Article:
A small apology or at least a correction would be nice from Roy Fong. The whole idea of counting the trunks coming out of the ground seems a little nutty, and Roy does not defend that statement at all while Imen has the photographic evidence.

It's one thing to be wrong, it's much more serious to attack others.
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Re: Counting trunks

Postby Pentox » Sep 12th, '09, 05:35

Salsero wrote:A small apology or at least a correction would be nice from Roy Fong. The whole idea of counting the trunks coming out of the ground seems a little nutty, and Roy does not defend that statement at all while Imen has the photographic evidence.

It's one thing to be wrong, it's much more serious to attack others.


I agree with Sal completely here. Roy's latest comment has a very condescending feel to it. It's odd because Imen is providing hard evidence, and Roy's response seems to be that they should stop arguing because solid evidence is being provided? Also it's odd how he just keeps saying that it's not practical, but it seems like that is exactly what Imen's model is.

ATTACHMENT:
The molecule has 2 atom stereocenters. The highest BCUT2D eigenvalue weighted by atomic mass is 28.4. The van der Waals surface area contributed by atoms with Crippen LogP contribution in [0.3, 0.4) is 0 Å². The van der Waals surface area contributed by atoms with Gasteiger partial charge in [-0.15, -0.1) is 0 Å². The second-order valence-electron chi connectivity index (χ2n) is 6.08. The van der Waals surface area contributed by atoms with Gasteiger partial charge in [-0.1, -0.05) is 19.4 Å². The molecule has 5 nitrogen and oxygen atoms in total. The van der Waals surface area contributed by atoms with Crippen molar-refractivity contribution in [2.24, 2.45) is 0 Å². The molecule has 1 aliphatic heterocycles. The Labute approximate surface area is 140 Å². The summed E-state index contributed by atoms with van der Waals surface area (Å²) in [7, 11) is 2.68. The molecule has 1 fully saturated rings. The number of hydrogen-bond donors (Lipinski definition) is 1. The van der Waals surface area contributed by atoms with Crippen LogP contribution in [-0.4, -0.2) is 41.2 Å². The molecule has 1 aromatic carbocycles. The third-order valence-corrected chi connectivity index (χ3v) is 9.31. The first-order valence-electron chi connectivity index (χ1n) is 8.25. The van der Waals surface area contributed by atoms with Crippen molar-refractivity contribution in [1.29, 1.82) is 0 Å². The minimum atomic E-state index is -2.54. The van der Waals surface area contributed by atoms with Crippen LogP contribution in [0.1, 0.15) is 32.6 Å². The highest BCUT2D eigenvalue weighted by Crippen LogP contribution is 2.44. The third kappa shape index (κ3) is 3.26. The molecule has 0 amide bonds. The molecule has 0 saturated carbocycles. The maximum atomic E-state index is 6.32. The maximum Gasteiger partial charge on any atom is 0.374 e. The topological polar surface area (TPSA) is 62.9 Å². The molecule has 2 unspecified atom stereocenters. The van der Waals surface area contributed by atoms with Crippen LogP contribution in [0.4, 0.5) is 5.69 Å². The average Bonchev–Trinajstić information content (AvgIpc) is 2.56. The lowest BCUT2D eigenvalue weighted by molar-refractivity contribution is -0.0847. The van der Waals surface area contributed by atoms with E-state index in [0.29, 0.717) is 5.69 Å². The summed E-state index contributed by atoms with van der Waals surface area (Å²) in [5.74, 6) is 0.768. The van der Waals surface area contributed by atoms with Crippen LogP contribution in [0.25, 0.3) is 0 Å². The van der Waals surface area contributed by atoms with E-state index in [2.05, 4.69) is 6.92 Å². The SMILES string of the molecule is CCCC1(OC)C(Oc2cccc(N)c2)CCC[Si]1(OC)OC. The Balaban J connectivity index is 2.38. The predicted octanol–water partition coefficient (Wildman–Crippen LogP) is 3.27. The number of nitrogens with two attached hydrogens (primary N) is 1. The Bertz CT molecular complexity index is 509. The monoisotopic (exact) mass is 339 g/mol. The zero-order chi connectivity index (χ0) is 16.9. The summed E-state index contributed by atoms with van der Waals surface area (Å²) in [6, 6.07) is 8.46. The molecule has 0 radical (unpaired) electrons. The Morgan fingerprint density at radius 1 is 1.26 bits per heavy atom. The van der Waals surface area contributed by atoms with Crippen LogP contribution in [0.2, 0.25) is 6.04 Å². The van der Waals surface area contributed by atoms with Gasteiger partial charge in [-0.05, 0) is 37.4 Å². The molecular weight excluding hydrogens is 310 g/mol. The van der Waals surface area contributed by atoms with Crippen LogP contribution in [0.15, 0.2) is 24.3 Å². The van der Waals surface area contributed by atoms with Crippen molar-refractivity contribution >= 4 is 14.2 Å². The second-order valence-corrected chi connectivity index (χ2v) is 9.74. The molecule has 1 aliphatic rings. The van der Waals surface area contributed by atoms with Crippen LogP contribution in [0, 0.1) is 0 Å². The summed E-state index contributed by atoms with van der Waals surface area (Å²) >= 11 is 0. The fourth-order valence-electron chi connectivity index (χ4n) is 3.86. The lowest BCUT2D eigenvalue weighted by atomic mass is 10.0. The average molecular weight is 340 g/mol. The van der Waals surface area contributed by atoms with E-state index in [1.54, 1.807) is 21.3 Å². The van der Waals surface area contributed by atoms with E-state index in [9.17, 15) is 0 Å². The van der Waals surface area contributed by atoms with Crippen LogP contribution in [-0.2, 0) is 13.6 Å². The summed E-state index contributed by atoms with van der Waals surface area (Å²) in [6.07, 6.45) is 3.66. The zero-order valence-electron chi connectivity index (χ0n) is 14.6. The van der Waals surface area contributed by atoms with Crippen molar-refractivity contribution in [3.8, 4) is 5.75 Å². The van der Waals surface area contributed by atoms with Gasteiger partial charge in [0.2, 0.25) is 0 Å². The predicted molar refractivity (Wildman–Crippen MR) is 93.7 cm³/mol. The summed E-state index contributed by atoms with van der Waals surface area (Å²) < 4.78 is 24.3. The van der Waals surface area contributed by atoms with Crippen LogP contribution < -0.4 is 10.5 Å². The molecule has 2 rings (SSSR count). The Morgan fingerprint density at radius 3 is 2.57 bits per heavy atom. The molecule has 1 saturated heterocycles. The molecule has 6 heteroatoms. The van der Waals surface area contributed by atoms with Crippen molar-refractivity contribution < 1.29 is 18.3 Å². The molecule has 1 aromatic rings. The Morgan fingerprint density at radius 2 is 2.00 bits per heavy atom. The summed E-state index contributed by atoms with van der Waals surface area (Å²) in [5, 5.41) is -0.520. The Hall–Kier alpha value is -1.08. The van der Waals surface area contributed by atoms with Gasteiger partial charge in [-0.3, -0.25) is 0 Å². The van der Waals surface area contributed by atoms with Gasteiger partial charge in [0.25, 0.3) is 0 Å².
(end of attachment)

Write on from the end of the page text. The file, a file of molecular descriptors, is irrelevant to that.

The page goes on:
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Re: The meaning of 'Dan Cong' - vendor disagreement

Postby Herb_Master » Sep 12th, '09, 06:12

A word of caution before we get carried away criticising Roy.

I am a repeat customer of Imen's and out of a sense of loyalty / familiarity felt instant indignation when reading Roy's reply but, firstly Imen started the 'attack' and Roy may have felt angry also.

Something stirring at the back of my mind clicked with the single trunk idea, and an image in my mind of the trees in Fenghuang as opposed to the bushes of Min Bei and Min Nan. When trying (and failing) to discover the origin of Shui Xian I came across the notion several times.

Mary and Robert Heiss subscribe to the Single Trunk explanation/translation for Dan Cong. Pages 155 and 156

http://books.google.co.uk/books?id=3NBtM5aAAGgC&lpg=PA156&ots=dnbN7y1gYs&dq=dan%20cong%20tree%20bush&pg=PA156#v=onepage&q=dan%20cong%20tree%20bush&f=false

- - - - - - - - - - - -

Perhaps in the heat of the moment, our 2 friends are talking from different heated standpoints.

- - - - - - - - - - -

Latin, Ancient Greek and many other dead languages are fixed, but living languages evolve and change, and words take on new meanings ( I still don't appreciate when you youngsters describe something as 'sick' - if you mean good or bad :D )

It is possible - realms of unsteady hypothesis here :oops: - that originally Dan Cong meant Single Trunk 'and still should'